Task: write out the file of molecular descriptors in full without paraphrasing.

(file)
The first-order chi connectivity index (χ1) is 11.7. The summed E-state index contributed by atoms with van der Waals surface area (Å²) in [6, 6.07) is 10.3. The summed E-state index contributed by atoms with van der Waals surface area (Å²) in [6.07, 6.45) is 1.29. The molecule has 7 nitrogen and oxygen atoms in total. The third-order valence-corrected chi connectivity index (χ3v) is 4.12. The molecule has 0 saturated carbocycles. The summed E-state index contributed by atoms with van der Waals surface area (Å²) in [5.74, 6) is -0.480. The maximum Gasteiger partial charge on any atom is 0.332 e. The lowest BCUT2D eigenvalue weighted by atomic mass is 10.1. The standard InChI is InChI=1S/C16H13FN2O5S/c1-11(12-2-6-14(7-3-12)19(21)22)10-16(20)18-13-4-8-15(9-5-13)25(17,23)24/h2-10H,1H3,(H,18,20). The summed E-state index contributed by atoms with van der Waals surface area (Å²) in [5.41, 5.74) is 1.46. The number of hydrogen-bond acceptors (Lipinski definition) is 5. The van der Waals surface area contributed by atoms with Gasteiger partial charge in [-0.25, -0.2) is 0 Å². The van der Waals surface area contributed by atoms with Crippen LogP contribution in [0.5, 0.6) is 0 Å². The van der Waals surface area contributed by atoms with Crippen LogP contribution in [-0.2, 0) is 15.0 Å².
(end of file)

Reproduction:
The first-order chi connectivity index (χ1) is 11.7. The summed E-state index contributed by atoms with van der Waals surface area (Å²) in [6, 6.07) is 10.3. The summed E-state index contributed by atoms with van der Waals surface area (Å²) in [6.07, 6.45) is 1.29. The molecule has 7 nitrogen and oxygen atoms in total. The third-order valence-corrected chi connectivity index (χ3v) is 4.12. The molecule has 0 saturated carbocycles. The summed E-state index contributed by atoms with van der Waals surface area (Å²) in [5.74, 6) is -0.480. The maximum Gasteiger partial charge on any atom is 0.332 e. The lowest BCUT2D eigenvalue weighted by atomic mass is 10.1. The standard InChI is InChI=1S/C16H13FN2O5S/c1-11(12-2-6-14(7-3-12)19(21)22)10-16(20)18-13-4-8-15(9-5-13)25(17,23)24/h2-10H,1H3,(H,18,20). The summed E-state index contributed by atoms with van der Waals surface area (Å²) in [5.41, 5.74) is 1.46. The number of hydrogen-bond acceptors (Lipinski definition) is 5. The van der Waals surface area contributed by atoms with Gasteiger partial charge in [-0.25, -0.2) is 0 Å². The van der Waals surface area contributed by atoms with Crippen LogP contribution in [0.5, 0.6) is 0 Å². The van der Waals surface area contributed by atoms with Crippen LogP contribution in [-0.2, 0) is 15.0 Å².